Figure 7
figure7

Home-built L2 dipole antenna.

Figure 8
figure8

ANSYS HFSS model and simulated radiation pattern.

4.1.1 Radiation pattern

The radiation pattern of the half wavelength dipole antenna is as follows:

U θ , ϕ A 0 sin 3 θ
(14)

where θ is the zenith angle and ϕ is the azimuth angle in spherical coordinate frame. If the radiation pattern is irrelevant to ϕ, this antenna is referred as an omnidirectional antenna. Please note that there are two nulls at θ = 0° and θ = 180° and also the maximum radiation intensity locates at θ = 90°.

4.1.2 Vector effective length

The vector effective length of the half wavelength dipole antenna is given by

l eff = a ^ θ λ π cos π 2 cos θ sin θ
(15)

Where a ^ θ is the unit vector in the direction of zenith angle in spherical coordinate frame. For a receiving antenna, the open circuit voltage Voc stimulated by the incident electric field E inc can be calculated by

V oc = E inc l eff
(16)

Note that both E inc and l eff are vectors and only if they are in the same direction will Voc reach its maximum value. The polarization efficiency p e which is given by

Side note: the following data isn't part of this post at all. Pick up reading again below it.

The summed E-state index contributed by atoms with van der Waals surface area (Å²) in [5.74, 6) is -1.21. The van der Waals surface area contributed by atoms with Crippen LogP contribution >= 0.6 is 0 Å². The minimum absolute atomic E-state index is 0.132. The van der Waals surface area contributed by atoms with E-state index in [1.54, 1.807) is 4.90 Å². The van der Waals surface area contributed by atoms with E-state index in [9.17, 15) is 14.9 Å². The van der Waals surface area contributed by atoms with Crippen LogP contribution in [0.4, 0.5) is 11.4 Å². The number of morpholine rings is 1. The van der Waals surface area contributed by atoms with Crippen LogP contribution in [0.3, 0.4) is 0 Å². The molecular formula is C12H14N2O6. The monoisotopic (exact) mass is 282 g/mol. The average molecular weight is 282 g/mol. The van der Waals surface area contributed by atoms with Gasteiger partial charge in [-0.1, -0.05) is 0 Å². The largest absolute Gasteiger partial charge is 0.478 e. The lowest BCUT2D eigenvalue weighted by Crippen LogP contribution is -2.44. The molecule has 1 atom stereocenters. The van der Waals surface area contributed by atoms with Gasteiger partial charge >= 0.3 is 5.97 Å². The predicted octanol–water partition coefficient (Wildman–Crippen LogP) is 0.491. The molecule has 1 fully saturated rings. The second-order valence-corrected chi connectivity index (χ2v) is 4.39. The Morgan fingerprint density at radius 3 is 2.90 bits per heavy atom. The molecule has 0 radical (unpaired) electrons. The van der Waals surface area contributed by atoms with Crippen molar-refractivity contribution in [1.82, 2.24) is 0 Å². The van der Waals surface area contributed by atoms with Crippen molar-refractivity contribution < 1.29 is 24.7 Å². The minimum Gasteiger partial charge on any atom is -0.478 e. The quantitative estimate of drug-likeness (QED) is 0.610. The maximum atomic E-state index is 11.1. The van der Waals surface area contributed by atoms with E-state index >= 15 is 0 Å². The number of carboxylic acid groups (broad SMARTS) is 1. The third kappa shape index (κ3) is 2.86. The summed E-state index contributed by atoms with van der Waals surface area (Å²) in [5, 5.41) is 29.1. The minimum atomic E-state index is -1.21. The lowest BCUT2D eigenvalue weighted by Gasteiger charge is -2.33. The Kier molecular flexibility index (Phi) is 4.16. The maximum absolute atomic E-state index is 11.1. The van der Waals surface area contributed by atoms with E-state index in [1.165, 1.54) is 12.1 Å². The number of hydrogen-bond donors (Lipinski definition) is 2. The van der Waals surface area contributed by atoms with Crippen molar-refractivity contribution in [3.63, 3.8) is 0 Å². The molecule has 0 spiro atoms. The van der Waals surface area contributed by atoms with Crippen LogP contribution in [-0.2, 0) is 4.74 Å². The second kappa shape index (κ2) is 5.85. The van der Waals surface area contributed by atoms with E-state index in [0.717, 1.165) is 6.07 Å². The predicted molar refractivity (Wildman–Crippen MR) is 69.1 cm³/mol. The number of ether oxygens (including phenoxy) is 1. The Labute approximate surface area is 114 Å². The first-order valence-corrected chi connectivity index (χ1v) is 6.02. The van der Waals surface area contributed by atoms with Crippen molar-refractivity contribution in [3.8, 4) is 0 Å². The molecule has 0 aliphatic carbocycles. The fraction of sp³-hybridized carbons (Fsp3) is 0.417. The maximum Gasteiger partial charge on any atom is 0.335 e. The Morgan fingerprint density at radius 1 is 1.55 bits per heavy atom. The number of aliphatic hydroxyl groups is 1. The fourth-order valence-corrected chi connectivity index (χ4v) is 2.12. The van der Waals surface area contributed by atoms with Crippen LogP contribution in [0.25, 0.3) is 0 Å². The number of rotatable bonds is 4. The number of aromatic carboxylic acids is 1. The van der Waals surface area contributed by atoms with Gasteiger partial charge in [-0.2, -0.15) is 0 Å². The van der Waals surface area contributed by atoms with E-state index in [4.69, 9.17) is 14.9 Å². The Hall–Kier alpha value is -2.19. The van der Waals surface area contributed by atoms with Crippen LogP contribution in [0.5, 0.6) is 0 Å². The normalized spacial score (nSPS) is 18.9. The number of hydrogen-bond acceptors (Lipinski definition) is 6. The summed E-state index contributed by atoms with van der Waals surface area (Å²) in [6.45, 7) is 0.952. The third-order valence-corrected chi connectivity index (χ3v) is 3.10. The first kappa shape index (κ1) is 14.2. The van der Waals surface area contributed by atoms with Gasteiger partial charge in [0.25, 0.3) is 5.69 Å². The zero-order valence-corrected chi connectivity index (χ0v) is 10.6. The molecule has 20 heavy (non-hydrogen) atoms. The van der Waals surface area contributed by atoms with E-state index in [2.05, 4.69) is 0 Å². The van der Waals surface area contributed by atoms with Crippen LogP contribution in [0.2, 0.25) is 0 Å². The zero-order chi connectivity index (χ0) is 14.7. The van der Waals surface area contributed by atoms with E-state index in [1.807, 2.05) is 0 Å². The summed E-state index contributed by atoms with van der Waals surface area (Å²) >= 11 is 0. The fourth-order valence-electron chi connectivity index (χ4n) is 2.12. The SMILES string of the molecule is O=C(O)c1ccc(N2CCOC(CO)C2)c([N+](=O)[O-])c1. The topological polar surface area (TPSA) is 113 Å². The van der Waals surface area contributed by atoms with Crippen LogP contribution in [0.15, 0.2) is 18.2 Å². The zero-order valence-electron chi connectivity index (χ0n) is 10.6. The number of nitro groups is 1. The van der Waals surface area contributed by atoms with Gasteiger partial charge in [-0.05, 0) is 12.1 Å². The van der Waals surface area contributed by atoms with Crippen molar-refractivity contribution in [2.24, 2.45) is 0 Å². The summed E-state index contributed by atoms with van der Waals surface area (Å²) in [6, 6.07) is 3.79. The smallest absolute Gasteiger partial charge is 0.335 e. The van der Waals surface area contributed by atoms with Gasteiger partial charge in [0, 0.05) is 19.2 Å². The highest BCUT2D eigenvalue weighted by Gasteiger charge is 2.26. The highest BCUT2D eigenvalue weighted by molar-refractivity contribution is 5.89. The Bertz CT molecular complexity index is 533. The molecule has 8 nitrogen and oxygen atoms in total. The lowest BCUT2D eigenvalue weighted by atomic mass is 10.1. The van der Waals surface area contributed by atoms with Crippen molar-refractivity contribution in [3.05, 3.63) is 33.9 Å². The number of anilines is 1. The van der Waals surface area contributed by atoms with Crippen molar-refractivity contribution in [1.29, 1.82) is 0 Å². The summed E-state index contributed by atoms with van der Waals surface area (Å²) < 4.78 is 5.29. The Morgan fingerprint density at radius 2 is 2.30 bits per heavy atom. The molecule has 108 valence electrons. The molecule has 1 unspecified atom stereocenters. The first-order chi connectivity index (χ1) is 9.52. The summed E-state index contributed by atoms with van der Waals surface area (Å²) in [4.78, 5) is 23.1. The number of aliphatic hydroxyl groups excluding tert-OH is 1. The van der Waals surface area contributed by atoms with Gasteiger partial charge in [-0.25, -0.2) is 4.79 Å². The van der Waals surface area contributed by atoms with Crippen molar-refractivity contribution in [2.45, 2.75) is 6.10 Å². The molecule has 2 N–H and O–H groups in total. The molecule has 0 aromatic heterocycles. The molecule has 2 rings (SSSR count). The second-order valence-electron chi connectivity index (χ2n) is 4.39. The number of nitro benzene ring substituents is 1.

p e = l eff E inc l eff 2 E inc 2
(17)

is used to describe this polarization mismatch between the incident electric field and the receiving antenna.From (15), this dipole antenna will be vertically polarized if it is placed upright. The simulated gain pattern in Figure 8 verifies the validity of the half wavelength dipole model. The simulation shows that the gain in the phi direction (corresponding to the horizontal polarization gain if the antenna is placed upright) is negligible compared to the gain in theta direction (corresponding to the vertical polarization gain if the antenna is placed upright). If this dipole antenna is placed upright, the vertical component of the L2C signal will be received exclusively and the horizontal component will be rejected, which is against to our intension.

However, if this antenna is tipped, it will be horizontally polarized at the direction θ = 90° (here, θ is the zenith angle of the antenna), which is the desired polarization for the desired antenna. Please note that since the radiation pattern is omnidirectional, the phase response for the direct and reflected horizontally polarized waves are also constant, and thus ϕ a is zero.

This dipole antenna is made up of a hardline coax cable, stripped of its outside copper layer to expose the inner pin and soldered four copper wire legs on it. The length of the inner pin and the legs is 5.5 cm and the bending angle is 45°. A network analyzer was used to tune the design, locating the null of |S11| (S11 is the complex reflection coefficient of one-port network) at the L2 frequency by adjusting the length of pin and the bending angles of the four legs.

4.2 Software-defined receiver